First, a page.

It’s late night at Wake Up Call at W Bali, and Slow Magic is casting a spell. The mysterious producer had been bringing the tempo down, offering up soothing melodies that got people swaying. But by the end of his set, Slow Magic pounds his drum kit with tribal force as his mask begins flashing brightly. The set and the evening hits an emotional peak. And then he’s done.
“I like to keep it short and sweet. So I survive,” he explained a few hours before the show. “I can’t do a three-hour set.”
He admits that the mask is heavy, but it has its uses. “I started this project a while ago, and I wanted it to be something that people could just see the music and not a person,” he says. “I just wanted it to be just the music. And then after a little bit, I came up with the mask idea because I had to play a show.”
He was equally inspired by indie rock bands like Passion Pit and Sigur Rós and bedroom dance music producers such as Gold Panda and Star Slinger and set out to make music that was rich in emotion but that could also get the crowd on their feet when called to. “I think sometimes my music is chill. But I think that it fits in an environment like this,” he says, gesturing to the festival right outside his hotel window. “You could still dance to it, but a lot of times it is more feelings music, I guess.”
Slow Magic doesn’t like to tell people his name (but for the record, he didn’t wear the mask during this interview). He still doesn’t have a Wikipedia page, and though he worked with artists such as Kate Boy and The Antlers’ Peter Silberman on his 2017 album Float, none of his collaborators have met him or know what he looks like IRL. Which is how he likes it.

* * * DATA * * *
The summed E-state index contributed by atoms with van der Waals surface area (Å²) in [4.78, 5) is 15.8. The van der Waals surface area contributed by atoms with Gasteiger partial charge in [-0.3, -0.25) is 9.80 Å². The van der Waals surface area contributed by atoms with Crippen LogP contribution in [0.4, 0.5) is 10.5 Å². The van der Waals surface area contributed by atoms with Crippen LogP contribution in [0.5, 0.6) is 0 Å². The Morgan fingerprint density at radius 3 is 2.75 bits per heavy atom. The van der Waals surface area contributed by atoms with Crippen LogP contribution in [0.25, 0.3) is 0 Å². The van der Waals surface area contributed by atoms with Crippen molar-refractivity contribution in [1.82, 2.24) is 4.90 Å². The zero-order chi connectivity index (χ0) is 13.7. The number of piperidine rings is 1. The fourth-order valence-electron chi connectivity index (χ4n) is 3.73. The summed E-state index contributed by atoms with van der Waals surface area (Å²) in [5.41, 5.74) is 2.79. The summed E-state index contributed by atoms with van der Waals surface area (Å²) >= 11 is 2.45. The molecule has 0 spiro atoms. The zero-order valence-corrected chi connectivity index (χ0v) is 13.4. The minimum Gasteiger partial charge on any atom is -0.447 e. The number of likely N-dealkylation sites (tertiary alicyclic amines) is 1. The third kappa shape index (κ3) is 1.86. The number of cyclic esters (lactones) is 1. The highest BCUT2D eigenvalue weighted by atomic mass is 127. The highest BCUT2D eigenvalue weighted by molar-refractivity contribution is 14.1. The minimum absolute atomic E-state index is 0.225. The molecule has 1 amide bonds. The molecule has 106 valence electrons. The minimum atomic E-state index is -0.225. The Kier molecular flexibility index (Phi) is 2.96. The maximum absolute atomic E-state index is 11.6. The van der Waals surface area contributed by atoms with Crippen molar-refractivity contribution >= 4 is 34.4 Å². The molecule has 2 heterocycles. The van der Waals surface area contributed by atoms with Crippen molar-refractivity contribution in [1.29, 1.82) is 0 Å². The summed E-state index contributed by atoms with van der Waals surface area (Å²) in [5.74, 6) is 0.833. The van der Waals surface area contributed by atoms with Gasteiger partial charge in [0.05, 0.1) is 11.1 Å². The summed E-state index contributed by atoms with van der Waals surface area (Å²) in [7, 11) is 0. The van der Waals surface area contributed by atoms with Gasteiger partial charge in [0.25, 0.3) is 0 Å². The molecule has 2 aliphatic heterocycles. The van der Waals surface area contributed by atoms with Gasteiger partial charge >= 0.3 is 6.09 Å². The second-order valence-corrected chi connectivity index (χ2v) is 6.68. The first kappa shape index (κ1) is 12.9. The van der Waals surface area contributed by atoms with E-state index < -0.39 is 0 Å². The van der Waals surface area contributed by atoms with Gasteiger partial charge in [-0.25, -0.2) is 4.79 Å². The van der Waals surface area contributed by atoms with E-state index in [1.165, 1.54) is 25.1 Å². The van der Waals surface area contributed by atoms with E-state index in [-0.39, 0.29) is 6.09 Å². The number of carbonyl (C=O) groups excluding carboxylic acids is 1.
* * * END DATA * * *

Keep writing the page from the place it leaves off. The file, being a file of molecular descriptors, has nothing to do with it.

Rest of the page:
“I try to keep it about the music,” he says. “I try to maintain that anonymous aspect, and make it more about the project itself.”
The person under the mask might be anonymous, but his live show definitely stands out. He says his show-stopping live drumming came by accident but has become one his signature moves.
“There was one show where my computer stopped working right before. I had my songs on an iPod, so I gave it to the sound guy and borrowed a drum from my friends who were opening the show,” he remembers. “And so I realized that drumming was the way I could express music the best. I kept that going.
“I’m happy that I have something that I can do that’s as basic as hitting a drum,” he adds. “A lot of times, what a producer is doing on stage is very shrouded and mysterious in a way that I don’t really like. Because I think it’s cool that someone can see an instrument on stage with electronic music.”
It’s a sight, seeing Slow Magic as his mask lights up. It’s a lot heavier than the old mask he once wore, and the weight and lights can take a lot out of him. But it’s worth the burden he says, as long as he remembers to drink water beforehand.
“I definitely prioritize hydration before and after the show,” he says. “I can’t really drink water during the show. Maybe I could get a straw or something. But I’m just so in the zone or something that I don’t even think about it.”